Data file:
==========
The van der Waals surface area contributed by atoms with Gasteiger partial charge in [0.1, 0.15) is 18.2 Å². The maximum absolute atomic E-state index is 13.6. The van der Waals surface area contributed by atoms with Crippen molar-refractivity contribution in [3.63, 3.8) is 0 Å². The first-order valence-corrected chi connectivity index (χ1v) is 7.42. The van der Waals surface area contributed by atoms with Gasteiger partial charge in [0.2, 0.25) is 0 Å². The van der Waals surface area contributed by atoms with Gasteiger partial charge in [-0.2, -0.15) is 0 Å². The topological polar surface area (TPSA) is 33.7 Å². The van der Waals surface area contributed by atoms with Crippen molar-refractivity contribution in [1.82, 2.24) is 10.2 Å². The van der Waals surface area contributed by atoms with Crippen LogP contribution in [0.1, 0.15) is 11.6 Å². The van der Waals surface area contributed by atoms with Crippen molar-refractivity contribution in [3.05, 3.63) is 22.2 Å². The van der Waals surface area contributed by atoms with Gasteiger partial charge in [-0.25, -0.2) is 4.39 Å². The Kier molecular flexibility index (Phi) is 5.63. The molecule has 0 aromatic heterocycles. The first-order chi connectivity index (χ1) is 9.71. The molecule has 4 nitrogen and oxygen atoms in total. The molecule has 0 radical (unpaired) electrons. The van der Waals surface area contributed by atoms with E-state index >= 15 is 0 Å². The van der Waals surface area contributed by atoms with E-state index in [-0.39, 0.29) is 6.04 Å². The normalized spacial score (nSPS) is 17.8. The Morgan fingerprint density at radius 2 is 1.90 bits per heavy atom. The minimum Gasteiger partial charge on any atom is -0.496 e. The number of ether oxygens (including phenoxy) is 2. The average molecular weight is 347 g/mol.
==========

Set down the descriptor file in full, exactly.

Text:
The van der Waals surface area contributed by atoms with Gasteiger partial charge in [0.1, 0.15) is 18.2 Å². The maximum absolute atomic E-state index is 13.6. The van der Waals surface area contributed by atoms with Crippen molar-refractivity contribution in [3.63, 3.8) is 0 Å². The first-order valence-corrected chi connectivity index (χ1v) is 7.42. The van der Waals surface area contributed by atoms with Gasteiger partial charge in [0.2, 0.25) is 0 Å². The van der Waals surface area contributed by atoms with Gasteiger partial charge in [-0.2, -0.15) is 0 Å². The topological polar surface area (TPSA) is 33.7 Å². The van der Waals surface area contributed by atoms with Crippen molar-refractivity contribution in [1.82, 2.24) is 10.2 Å². The van der Waals surface area contributed by atoms with Crippen LogP contribution in [0.1, 0.15) is 11.6 Å². The van der Waals surface area contributed by atoms with Crippen molar-refractivity contribution in [3.05, 3.63) is 22.2 Å². The van der Waals surface area contributed by atoms with Gasteiger partial charge in [-0.25, -0.2) is 4.39 Å². The Kier molecular flexibility index (Phi) is 5.63. The molecule has 0 aromatic heterocycles. The first-order chi connectivity index (χ1) is 9.71. The molecule has 4 nitrogen and oxygen atoms in total. The molecule has 0 radical (unpaired) electrons. The van der Waals surface area contributed by atoms with E-state index >= 15 is 0 Å². The van der Waals surface area contributed by atoms with E-state index in [-0.39, 0.29) is 6.04 Å². The normalized spacial score (nSPS) is 17.8. The Morgan fingerprint density at radius 2 is 1.90 bits per heavy atom. The minimum Gasteiger partial charge on any atom is -0.496 e. The number of ether oxygens (including phenoxy) is 2. The average molecular weight is 347 g/mol.